The challenge for the injury control is to take priority action in right population. Applying the public health response to solving this issue would be logical. The steps to this approach include defining the issue through data collection or surveillance; analyzing data to identify potential risk factors, enabling factors, and barriers; developing interventions based on the analysis; implementing interventions through community based programs; and using evaluation results to modify and re-evaluate original interventions [8].
This study aimed to identify differences and disparities in injury mortality between sexes, ages and geographic areas with surveillance data, the epidemiological transition of childhood injury mortality in recent 10 years, in order to identify priority issues with childhood injury, those at higher or lower risk of specific injuries and to make recommendations for prevention and control. It would be benefits to implement the effective and preventive methods to decrease the childhood injury in Tianjin, as well as develop strategies of injury prevention in other areas even in the entire China.
Methods
Subjects of this study included all children residents who had official residential permits in Tianjin died of injury and poisoning between 1999 and 2008 with confirmed medical death certificates. Cause of death classification was based on the International Classification of Diseases ICD-9 and ICD-10. ICD-9 was used to code deaths between 1999 and 2002, whilst ICD-10 was used for deaths between 2003 and 2008. Death data were collected for this study through the all-cause mortality surveillance system, maintained by the Tianjin Centers for Disease Control and Prevention (CDC), which monitors the entire residential population in Tianjin. It has been granted approval from Tianjin CDC Ethic Committee. According to municipal and local regulations, death certificates are required to be filled out and entered into the Cause of Death Reporting System by all the hospitals and community clinical centers in the Tianjin. The district or county CDCs oversee and check the daily reported deaths at the primary level, on a case-by-case basis. Nonhospital deaths are included in the Reporting System through collecting from the police station and the government mortuary, then interview the deceased relatives by community clinicians on a door to door basis. The district or county CDCs are responsible for collecting and verifying these additional medical death certificates, and then adding them into the Reporting System on a weekly basis. Tianjin CDC carries out secondary data verification, investigation of missing reports, as well as quality control, sorting and analysis of the data. It also provides technical training and support to the staff involved in the reporting process.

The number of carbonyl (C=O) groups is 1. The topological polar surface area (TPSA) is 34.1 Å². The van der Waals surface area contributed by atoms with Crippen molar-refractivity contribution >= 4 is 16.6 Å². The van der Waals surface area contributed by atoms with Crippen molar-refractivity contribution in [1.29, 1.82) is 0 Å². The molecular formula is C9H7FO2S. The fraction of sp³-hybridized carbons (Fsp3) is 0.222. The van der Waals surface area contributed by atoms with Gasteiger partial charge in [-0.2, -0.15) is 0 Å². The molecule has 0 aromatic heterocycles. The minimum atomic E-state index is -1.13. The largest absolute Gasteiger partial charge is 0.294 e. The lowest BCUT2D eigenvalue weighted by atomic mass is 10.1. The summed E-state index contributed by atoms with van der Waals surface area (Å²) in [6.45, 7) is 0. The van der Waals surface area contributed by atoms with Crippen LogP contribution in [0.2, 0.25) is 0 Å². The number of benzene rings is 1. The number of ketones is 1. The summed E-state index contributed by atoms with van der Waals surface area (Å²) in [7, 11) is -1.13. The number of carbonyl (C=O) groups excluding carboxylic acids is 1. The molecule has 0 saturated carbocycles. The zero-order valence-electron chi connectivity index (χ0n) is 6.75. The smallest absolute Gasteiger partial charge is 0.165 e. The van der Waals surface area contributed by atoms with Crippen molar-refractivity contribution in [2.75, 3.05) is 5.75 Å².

Each death certificate recorded 53 fields (variables). Death records with missing fields were excluded from the study. Statistical software SPSS16.0 was used for data analysis. The mortality rates and proportions of deaths from different causes of injury were analyzed. Chi-square test was used to test the association significance in mortality rates and proportions. Time trends were calculated by using linear regression. A significance level of 0.05 (two-sided) was used.
Results
Epidemiologic trend of childhood injury mortality by gender and geography in Tianjin 1999-2008
The total 2691 cases of injury mortality were collected and analyzed in the study. Figure 1 showed that the total mortality rate of childhood injury was approximate 12 per hundred thousand while the male and the rural had the top level of injury death with two or three more times higher than that in female and urban, and much higher than the total.